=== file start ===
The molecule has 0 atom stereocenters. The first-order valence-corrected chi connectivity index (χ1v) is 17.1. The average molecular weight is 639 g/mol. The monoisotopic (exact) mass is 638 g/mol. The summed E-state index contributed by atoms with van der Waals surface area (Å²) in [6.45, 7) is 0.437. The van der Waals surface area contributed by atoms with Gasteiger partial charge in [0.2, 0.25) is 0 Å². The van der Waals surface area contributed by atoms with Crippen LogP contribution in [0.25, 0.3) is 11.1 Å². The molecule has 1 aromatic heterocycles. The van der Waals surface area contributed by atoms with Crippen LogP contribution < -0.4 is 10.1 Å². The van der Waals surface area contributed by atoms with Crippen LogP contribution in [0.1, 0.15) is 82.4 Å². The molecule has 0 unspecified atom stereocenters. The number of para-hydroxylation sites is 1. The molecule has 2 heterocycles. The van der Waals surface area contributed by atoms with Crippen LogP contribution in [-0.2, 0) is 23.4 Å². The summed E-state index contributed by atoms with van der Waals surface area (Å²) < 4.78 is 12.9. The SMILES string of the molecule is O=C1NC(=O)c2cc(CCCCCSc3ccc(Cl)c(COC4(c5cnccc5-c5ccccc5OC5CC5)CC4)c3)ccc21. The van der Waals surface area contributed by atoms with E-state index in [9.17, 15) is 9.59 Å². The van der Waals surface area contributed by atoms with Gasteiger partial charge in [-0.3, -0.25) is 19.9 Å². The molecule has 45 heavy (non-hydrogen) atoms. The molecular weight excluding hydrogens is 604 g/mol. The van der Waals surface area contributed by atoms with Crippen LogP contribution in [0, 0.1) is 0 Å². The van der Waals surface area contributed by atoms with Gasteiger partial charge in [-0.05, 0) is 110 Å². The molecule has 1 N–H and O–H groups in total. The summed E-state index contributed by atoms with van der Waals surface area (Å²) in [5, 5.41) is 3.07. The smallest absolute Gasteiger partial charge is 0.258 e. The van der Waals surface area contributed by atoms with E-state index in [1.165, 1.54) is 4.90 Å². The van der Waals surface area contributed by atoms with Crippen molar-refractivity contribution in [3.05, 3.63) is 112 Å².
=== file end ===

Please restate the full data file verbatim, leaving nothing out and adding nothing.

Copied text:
The molecule has 0 atom stereocenters. The first-order valence-corrected chi connectivity index (χ1v) is 17.1. The average molecular weight is 639 g/mol. The monoisotopic (exact) mass is 638 g/mol. The summed E-state index contributed by atoms with van der Waals surface area (Å²) in [6.45, 7) is 0.437. The van der Waals surface area contributed by atoms with Gasteiger partial charge in [0.2, 0.25) is 0 Å². The van der Waals surface area contributed by atoms with Crippen LogP contribution in [0.25, 0.3) is 11.1 Å². The molecule has 1 aromatic heterocycles. The van der Waals surface area contributed by atoms with Crippen LogP contribution < -0.4 is 10.1 Å². The van der Waals surface area contributed by atoms with Crippen LogP contribution in [0.1, 0.15) is 82.4 Å². The molecule has 0 unspecified atom stereocenters. The number of para-hydroxylation sites is 1. The molecule has 2 heterocycles. The van der Waals surface area contributed by atoms with Crippen LogP contribution in [-0.2, 0) is 23.4 Å². The summed E-state index contributed by atoms with van der Waals surface area (Å²) < 4.78 is 12.9. The SMILES string of the molecule is O=C1NC(=O)c2cc(CCCCCSc3ccc(Cl)c(COC4(c5cnccc5-c5ccccc5OC5CC5)CC4)c3)ccc21. The van der Waals surface area contributed by atoms with E-state index in [9.17, 15) is 9.59 Å². The van der Waals surface area contributed by atoms with Gasteiger partial charge in [-0.3, -0.25) is 19.9 Å². The molecule has 45 heavy (non-hydrogen) atoms. The molecular weight excluding hydrogens is 604 g/mol. The van der Waals surface area contributed by atoms with Crippen LogP contribution in [0, 0.1) is 0 Å². The van der Waals surface area contributed by atoms with Gasteiger partial charge in [-0.05, 0) is 110 Å². The molecule has 1 N–H and O–H groups in total. The summed E-state index contributed by atoms with van der Waals surface area (Å²) in [5, 5.41) is 3.07. The smallest absolute Gasteiger partial charge is 0.258 e. The van der Waals surface area contributed by atoms with E-state index in [1.165, 1.54) is 4.90 Å². The van der Waals surface area contributed by atoms with Crippen molar-refractivity contribution in [3.05, 3.63) is 112 Å².